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Entertainment

Color her Barbra

Elizabeth Lolarga - The Philippine Star
Color her Barbra

Barbra Streisand’s Netflix special, Barbra: The Music…The Mem’ries…The Magic, is considered one of the best concerts she has ever done

MANILA, Philippines — She is the world’s ballad queen, bar none. Who hasn’t conducted their romance to her The Way We Were (theme from the movie with the same title), walked down the aisle to, say, Evergreen or conceived their children to her other songs?

Very few can hold a candle to the Jewish girl from Brooklyn who rose to become a great singer, actor, songwriter, director, producer and activist. On her fireplace mantle one imagines the statues of the Grammy, Emmy and Oscar standing cheek by jowl.

So when Netflix announced it would stream her live concert Barbra: The Music…The Mem’ries…The Magic in November and release an album this month, one sought the family techie to set up the TV set for the more than hour-long show and readied oneself for a very good time.

In showbiz, Streisand, astonishingly in good shape at 75 years old, is known as a control freak, a perfectionist. She has done her own makeup as early as her first film, Funny Girl. It turned out that her own makeup was better than the professional makeup artist’s so she won that small battle.

She is said to “customize her show(s)” as a way of keeping herself interesting. She knows the best side of her face. Ever her Queen Nefertiti-like nose has become her trademark. Another battle won there when she defied advisers who told her to undergo cosmetic surgery to chisel down the nose’s size to conform to Hollywood norms of beauty. She is on good terms with cinematographers and lighting designers who can light up that best side.

But what matters most, to quote Antonio Banderas, one of several singing actors who partnered with her in the album Encore: Movie Partners Sing Broadway is that “voice of Streisand. It’s just velvet.”

Like in a previous filmed live concert Timeless, the set is simple — a table with a teapot and a vase with two salmon-colored flowers on it. For certain songs, the backdrop is dark; in others, there were videos or photos flashed on a wide screen.

In song after song, Streisand was met with spontaneous standing ovations and shouts of “Love you, Barbra!” Her rapport was easy and intimate despite the humongous, stadium-size of her venue. She disclosed how she was writing her autobiography before her memory goes all “misty and water-colored.” She’s happy with her book contract because she again was given full control.

She harked back in her concert to the social unrest of the ‘70s with images of the Vietnam War through the Carole King composition Being At War With Each Other. There were photos also showing the continuing violence against blacks.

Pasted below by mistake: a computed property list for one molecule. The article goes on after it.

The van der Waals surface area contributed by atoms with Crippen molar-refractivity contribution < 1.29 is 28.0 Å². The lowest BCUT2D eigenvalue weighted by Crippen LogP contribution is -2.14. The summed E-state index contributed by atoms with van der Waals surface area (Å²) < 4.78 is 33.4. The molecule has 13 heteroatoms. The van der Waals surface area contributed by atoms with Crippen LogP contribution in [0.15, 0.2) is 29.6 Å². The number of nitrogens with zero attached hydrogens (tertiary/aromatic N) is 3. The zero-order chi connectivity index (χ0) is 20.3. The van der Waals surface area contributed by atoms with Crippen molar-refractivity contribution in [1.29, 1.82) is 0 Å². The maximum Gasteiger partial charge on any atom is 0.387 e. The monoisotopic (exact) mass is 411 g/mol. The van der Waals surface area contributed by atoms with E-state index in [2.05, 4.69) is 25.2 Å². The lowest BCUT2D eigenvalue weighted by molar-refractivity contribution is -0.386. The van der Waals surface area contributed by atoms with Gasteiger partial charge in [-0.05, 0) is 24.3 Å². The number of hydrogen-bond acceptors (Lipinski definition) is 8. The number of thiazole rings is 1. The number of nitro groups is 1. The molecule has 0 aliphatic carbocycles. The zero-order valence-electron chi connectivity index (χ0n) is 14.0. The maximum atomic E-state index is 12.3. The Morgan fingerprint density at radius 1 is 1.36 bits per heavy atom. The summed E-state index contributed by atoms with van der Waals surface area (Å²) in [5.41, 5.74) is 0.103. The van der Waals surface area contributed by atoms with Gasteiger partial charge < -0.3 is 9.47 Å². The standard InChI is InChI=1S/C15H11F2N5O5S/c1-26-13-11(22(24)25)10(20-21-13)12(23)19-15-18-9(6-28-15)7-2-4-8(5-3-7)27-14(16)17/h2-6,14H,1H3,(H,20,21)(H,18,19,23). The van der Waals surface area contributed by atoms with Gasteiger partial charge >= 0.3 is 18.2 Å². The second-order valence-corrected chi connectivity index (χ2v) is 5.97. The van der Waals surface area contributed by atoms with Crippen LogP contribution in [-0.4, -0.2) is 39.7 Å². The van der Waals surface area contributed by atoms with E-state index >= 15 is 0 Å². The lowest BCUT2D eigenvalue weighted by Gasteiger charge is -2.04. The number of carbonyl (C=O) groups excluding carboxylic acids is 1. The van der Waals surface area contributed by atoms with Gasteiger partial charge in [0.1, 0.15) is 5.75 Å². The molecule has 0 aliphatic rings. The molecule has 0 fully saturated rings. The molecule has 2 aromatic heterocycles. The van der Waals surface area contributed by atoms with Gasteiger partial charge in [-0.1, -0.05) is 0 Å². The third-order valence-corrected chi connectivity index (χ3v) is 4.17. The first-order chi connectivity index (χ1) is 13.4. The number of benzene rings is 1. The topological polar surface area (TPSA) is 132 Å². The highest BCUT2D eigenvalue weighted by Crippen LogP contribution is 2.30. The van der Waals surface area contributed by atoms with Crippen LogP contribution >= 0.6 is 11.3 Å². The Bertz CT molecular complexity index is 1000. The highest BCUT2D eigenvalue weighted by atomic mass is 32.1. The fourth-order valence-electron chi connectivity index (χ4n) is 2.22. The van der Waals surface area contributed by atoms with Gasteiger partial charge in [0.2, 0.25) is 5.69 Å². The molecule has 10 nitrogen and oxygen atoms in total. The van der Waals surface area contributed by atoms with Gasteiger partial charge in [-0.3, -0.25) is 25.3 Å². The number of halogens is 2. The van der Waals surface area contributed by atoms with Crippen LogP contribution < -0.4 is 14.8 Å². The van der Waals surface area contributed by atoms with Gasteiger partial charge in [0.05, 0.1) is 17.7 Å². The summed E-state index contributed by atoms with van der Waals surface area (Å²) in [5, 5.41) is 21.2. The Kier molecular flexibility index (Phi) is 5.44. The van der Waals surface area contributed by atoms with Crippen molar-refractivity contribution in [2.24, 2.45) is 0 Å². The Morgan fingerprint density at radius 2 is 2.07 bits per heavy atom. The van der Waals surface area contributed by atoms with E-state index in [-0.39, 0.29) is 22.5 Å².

Her Pure Imagination, accompanied by videos of fields of flowers, bees feeding off flowers’ pollen, dolphins and whales swimming and oceans teeming with fish, was her way of calming her anxiety about climate change.

And then there were the beloved ballads like You Don’t Bring Me Flowers, a song which she said “has been good for florists.” Throughout her singing, the camera sometimes cut to show couples holding hands or male partners caressing their girlfriends’ or wives’ hair or a woman wiping off tears from her eyes.

Before she segued to Papa, Can You Hear Me? from Yentl, the story of a woman who didn’t want to marry but instead wanted an education, Streisand explained why she loved directing movies. It brought out the boss in her, the one that tells people what to do, “and that suits me fine…I like the challenge of telling a story.”

Dramatic, too, was the spliced black and wide video of the late British entertainer Anthony Newley singing a duet with her of Who Can I Turn To?

One couldn’t help agreeing with her guest, actor-singer Jamie Foxx, who described Streisand’s voice as “the most beautiful and blessed.” He led chants of “Barbra! Barbra!” before confessing to doing impersonations of her in his youth. Their duet of Climb Every Mountain underlined their earlier dialogue that “if you can imagine it, you can achieve it, but it may take some work.”

Although her Happy Days Are Here Again, a song she had sung for three US Presidents (John F. Kennedy, Lyndon Johnson and Bill Clinton), was supposed to end the concert, the audience members, jumping, raising their arms, shouting and clamoring for more, refused to let her go. She obliged with Jingle Bells done to alternately fast and slow tempo, With One More Look At You from the movie, A Star Is Born, and Rodgers-Hart’s oldie but goodie I Didn’t Know What Time It Was.

If you must be a couch potato this season to avoid the traffic bottlenecks, put this Netflix special at the top of your must-watch list. Then feel like that “one person, one very special person” in Streisand’s signature song People.

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